First Mortgage Loans: Buying a Home
Purchasing a new home, for most people, is the largest financial transaction in one’s life; and it is often the most stressful. There are scores of financial and legal documents required to complete the transaction; and inexperience or a lack of real estate knowledge can heighten your stress and the confusion, and result in mistakes and sometimes even regret over the purchase of a property or acceptance of a new loan. To make buying a new home the joyous occasion it should be, it helps to understand the process so you can be prepared for each step.
After you have made the decision to buy a home, you need to assess your finances and evaluate your credit reports for any errors. Credit corrections take time, so start early. The very first step before you even look for a house is to request a copy of all three credit reports, examine your scores, and dispute any inaccurate information. By doing this, the credit-repair process is already in motion while you are exploring the market place.
When you are ready to apply for a mortgage, you may have a better chance of approval and you may qualify for a lower interest rate if your credit is good and if your credit report is accurate. Gaining a better handle on things like loan application requirements, mortgage terms and conditions, and how interest rates and length of mortgage affect the overall price of the home, will make you a more informed buyer and a better loan applicant. In the long run, it will likely lead to a more enjoyable experience and a lower overall cost of home ownership.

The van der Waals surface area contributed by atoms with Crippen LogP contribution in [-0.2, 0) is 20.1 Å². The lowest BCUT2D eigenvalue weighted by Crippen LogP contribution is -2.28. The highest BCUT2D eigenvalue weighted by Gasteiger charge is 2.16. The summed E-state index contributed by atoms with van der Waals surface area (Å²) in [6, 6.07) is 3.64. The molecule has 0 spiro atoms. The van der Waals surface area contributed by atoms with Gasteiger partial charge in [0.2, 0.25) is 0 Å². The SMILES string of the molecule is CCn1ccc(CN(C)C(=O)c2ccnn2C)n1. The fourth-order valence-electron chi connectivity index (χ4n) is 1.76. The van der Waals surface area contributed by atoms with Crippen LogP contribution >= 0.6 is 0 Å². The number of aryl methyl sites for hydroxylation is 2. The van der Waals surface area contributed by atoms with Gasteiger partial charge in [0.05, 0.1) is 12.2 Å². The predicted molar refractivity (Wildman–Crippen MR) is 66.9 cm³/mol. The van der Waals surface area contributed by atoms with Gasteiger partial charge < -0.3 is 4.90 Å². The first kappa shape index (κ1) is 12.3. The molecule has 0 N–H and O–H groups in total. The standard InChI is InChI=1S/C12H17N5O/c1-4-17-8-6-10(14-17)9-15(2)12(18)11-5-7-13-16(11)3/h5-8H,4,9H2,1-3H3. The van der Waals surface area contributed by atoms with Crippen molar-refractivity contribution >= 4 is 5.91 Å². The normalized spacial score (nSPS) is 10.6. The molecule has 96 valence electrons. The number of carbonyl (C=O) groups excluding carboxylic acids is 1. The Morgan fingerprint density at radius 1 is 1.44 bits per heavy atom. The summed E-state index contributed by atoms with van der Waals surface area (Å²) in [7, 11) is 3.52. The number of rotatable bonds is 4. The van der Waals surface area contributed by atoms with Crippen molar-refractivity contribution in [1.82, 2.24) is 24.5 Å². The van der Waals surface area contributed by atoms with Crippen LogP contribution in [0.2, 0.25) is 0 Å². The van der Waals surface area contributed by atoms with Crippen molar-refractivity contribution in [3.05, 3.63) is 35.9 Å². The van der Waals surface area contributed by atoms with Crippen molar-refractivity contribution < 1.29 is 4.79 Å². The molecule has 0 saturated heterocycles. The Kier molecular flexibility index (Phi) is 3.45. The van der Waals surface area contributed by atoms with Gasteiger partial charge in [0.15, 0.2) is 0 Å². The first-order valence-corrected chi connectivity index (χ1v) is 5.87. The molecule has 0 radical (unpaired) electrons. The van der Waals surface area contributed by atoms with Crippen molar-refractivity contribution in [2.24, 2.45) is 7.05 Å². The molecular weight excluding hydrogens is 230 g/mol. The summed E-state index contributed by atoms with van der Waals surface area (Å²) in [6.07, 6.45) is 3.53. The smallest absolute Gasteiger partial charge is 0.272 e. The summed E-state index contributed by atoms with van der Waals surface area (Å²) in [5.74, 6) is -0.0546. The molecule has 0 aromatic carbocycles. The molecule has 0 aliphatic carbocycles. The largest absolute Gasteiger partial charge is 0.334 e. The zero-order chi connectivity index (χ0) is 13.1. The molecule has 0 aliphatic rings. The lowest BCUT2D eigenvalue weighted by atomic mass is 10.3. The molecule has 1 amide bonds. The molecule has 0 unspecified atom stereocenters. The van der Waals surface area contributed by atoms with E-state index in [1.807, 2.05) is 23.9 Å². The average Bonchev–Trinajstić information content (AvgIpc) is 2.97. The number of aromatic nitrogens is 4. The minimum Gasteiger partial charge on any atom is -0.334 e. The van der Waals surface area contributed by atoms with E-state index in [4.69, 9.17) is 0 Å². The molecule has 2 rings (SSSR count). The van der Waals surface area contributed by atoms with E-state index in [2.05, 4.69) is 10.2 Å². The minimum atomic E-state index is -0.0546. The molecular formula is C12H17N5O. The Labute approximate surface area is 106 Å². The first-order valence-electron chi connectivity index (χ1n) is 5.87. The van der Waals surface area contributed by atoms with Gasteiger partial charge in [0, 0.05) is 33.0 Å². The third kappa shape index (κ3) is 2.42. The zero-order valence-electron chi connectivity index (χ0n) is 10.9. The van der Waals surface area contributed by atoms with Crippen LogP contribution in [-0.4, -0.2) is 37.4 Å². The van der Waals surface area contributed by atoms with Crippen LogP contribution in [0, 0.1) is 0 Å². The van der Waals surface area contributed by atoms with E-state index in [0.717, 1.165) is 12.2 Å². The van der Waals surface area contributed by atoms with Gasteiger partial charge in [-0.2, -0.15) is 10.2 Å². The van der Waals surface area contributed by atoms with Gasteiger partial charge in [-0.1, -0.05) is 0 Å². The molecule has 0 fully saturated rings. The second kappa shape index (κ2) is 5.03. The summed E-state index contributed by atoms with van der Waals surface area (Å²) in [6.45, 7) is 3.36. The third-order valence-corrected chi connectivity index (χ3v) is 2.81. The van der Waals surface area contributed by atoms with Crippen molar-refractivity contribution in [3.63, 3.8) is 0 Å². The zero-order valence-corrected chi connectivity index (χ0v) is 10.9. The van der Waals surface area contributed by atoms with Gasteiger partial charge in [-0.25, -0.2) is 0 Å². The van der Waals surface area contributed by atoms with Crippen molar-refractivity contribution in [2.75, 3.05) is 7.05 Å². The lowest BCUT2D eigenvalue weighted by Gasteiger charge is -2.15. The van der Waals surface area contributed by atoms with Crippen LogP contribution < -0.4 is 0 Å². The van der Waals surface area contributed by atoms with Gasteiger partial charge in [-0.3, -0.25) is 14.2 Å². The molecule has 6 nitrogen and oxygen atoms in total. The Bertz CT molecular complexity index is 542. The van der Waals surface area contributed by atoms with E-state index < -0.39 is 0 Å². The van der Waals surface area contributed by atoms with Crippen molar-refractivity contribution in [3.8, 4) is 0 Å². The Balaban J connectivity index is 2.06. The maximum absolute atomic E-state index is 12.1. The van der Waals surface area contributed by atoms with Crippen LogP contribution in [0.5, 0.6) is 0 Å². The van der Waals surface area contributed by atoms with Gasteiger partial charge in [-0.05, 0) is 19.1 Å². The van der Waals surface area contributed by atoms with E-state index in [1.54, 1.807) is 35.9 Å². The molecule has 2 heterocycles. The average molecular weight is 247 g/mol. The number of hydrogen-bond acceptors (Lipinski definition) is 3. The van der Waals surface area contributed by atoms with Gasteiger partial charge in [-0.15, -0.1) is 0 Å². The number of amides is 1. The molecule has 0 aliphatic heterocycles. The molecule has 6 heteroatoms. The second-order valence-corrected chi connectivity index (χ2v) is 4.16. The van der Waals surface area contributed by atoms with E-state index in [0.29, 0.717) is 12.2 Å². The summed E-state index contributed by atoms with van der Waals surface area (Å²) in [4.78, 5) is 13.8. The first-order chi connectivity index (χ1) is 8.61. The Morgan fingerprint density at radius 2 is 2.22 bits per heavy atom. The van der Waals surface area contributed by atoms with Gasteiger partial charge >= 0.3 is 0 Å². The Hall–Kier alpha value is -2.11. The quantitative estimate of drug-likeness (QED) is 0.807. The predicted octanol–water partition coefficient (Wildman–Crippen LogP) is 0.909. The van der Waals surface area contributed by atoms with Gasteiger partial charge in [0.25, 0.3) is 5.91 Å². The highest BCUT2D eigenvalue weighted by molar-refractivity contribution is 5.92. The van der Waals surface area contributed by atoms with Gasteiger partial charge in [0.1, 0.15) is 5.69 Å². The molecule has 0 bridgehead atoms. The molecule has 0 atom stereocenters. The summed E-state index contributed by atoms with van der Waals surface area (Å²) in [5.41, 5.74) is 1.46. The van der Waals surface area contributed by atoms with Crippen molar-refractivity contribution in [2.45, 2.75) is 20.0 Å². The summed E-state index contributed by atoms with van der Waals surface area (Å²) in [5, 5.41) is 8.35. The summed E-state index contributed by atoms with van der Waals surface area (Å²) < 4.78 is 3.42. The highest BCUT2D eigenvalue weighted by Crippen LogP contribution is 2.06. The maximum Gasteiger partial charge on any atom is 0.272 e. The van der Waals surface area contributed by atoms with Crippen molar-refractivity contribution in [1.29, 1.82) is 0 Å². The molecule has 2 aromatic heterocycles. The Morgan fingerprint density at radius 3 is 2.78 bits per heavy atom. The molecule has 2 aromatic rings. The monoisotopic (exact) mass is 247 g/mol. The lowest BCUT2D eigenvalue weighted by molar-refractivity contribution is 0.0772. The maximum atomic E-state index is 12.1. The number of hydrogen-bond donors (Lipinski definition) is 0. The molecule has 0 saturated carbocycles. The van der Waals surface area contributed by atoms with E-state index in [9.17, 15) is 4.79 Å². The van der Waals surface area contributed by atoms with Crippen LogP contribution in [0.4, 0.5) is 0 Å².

What is a Mortgage Loan?
The term “mortgage loan” refers to a loan secured by real estate. When you take out a mortgage loan, you borrow money from a lender and agree that real estate will be collateral for the loan. You sign a mortgage document that grants the lender a lien on the real estate. If you fail to repay the loan as agreed, the mortgage document gives the lender the right to foreclose (take) and sell your real estate to pay off the balance on the mortgage loan.
Why Should You Get Pre-Approved for a Mortgage Loan?
Most home sellers want to enter into contract with a person they believe will not only bring the highest price, but be the likeliest to actually close the transaction. A person who applies for a mortgage early, and gets pre-approved for a loan, shows the seller they are serious about buying a home and have taken the necessary steps to make that happen.
Pre-approvals are common in the real estate industry, and easy to obtain if you have the right qualifications. Generally, to obtain a loan with competitive rates you’ll need the following:
- Good credit history and credit (FICO) score
- A cash down payment (ranging from 5% to 20% of the purchase price of the home)
- A steady stream of income from which to make loan payments
To apply for a mortgage, walk into (or call) your local bank and ask to speak with a loan specialist. They will take your application, ask you for some financial information, and likely ask to see documents confirming the three items above. Those documents are used to determine how much of a loan you can afford, which, combined with your down payment, will determine how much of a home you can afford, and at what purchase price you should be looking to make offers. At this point in time, credit requirements are much more stringent than they were in the past. Therefore, lenders do require you to have good credit in order to qualify for a first mortgage, especially if you are a first-time home buyer. If you are planning ahead toward buying your first home, it is important to establish credit early, if you haven’t already done so.